Menu Close

Last spring, Lags Medical Centers, a sprawling chain of pain clinics serving more than 20,000 patients in California, abruptly shuttered amid a cloaked state investigation into “credible allegations of fraud.” Tens of thousands of patients were left scrambling for care, most of them low-income Californians covered by state and federal insurance programs. Many have struggled for access to their medical records and to find doctors who would renew long-standing opioid prescriptions.

According to the Los Angeles Times, report, the closures came on the same day that the California Department of Health Care Services suspended state Medi-Cal reimbursements to 17 of Lags Medical’s 28 locations, citing without detail “potential harm to patients” and an ongoing investigation by the state Department of Justice into “credible allegations of fraud.”

In the months since, the state has declined to elaborate on the concerns that prompted its investigation. Patients are still in the dark about what happened with their care and to their bodies.

Even as the government remains largely silent about its investigation, interviews with former Lags Medical patients and employees, as well as Kaiser Health News analyses of reams of Medicare and Medi-Cal billing data and other court and government documents, suggest the clinics operated based on a markedly high-volume and unorthodox approach to pain management. This includes regularly performing skin biopsies that industry experts describe as out of the norm for pain specialists, as well as notably high rates of other sometimes painful procedures, including nerve ablations and high-end urine tests that screen for an extensive list of drugs.

Those procedures generated millions of dollars in insurer payments in recent years for Lags Medical Centers, an affiliated network of clinics under the ownership of Dr. Francis P. Lagattuta. The clinics’ patients primarily were insured by Medicare, the federally funded program for seniors and people with disabilities, or Medi-Cal, California’s Medicaid program for low-income residents.

Taken individually, the fees for each procedure are not eye-popping. But when performed at high volume, they add up to millions of dollars. Take, for example, the punch biopsy, a medical procedure in which a circular blade is used to extract a sample of deep skin tissue the size of a pencil eraser. The technique is commonly used in dermatology to diagnose skin cancer but has limited use in pain management medicine, usually involving a referral to neurologists, according to multiple experts interviewed. These experts said it would be unusual to use the procedure as part of routine pain management.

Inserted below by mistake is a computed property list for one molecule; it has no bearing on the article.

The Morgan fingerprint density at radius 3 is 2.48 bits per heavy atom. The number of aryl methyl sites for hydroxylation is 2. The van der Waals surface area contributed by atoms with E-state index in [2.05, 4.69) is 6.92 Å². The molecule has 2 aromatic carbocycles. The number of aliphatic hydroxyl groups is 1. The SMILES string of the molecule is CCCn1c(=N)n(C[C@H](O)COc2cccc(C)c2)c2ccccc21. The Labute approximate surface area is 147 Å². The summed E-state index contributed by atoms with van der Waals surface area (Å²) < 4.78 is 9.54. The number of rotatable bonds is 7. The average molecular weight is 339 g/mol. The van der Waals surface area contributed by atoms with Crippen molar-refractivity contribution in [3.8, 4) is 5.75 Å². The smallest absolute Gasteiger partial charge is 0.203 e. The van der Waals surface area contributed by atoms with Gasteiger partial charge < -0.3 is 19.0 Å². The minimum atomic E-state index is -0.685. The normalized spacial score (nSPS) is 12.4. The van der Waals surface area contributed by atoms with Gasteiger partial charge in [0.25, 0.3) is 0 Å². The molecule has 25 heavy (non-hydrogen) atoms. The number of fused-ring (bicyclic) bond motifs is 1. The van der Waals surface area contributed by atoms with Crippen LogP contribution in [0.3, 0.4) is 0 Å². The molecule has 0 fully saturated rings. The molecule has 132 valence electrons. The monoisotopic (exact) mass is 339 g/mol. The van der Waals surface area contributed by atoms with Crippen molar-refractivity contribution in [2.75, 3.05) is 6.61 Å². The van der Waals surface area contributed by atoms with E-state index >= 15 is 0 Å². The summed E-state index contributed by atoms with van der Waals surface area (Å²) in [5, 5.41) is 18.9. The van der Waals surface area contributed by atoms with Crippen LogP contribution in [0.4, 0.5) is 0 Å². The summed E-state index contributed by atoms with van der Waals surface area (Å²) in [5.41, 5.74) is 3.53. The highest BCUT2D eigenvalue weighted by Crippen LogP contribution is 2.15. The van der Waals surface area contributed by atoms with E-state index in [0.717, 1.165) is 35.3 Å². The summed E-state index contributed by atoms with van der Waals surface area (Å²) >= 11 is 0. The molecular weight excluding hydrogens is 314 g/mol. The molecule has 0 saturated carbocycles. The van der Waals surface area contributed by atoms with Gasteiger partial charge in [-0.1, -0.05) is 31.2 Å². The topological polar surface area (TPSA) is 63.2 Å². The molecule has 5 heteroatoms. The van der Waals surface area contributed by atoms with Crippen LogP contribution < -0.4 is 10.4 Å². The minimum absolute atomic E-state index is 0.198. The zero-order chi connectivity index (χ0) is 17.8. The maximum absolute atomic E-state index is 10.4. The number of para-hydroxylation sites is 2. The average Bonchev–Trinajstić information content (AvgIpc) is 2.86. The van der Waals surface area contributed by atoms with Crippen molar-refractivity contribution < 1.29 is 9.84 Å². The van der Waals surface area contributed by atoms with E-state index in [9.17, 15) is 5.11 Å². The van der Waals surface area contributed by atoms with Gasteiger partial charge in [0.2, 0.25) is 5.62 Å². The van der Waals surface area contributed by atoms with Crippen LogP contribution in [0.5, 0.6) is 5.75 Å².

Lags Medical clinics performed more than 22,000 punch biopsies on Medi-Cal patients from 2016 through 2019, according to state data. Medi-Cal reimbursement rates for punch biopsies changed over time. In 2019 the state’s reimbursement rate was more than $200 for a set of three biopsies performed on patients in fee-for-service plans.

Laboratory analysis of punch biopsies was worth far more. Lags Medical clinics sent biopsies to a Lags-affiliated lab co-located at a clinic in Santa Maria, according to medical records and employee interviews. From 2016 through 2019, Lags Medical clinics and providers performed tens of thousands of pathology services associated with the preparation and examination of tissue samples from Medi-Cal patients, according to state records. The services would have been worth an estimated $3.9 million using Medi-Cal’s average fee-for-service rates during that period.

In that same period, Medicare reimbursed Lagattuta at least $5.7 million for pathology activities using those same billing codes, federal data show.

Much of the work at Lags Medical was performed by a relatively small number of nurse practitioners and physician assistants, each juggling dozens of patients a day with sporadic, often remote supervision by the medical doctors affiliated with the clinics, according to interviews with former employees. Lagattuta himself lived in Florida for more than a year while serving as medical director, according to testimony he provided as part of an ongoing malpractice lawsuit that names Lagattuta, Lags Medical, and a former employee as defendants.

A lawsuit, filed in Fresno County Superior Court, accuses a Lags Medical provider in Fresno of puncturing a patient’s lung during a botched injection for back pain. Lagattuta and the other named defendants have denied the incident was due to negligent treatment, saying, in part, the patient consented to the procedure knowing it carried risks.

Former employees said they were given bonuses if they treated more than 32 patients in a day, a strategy Lagattuta confirmed in his deposition in the malpractice lawsuit. “If they saw over, like, 32 patients, they would get, like, $10 a patient,” Lagattuta testified.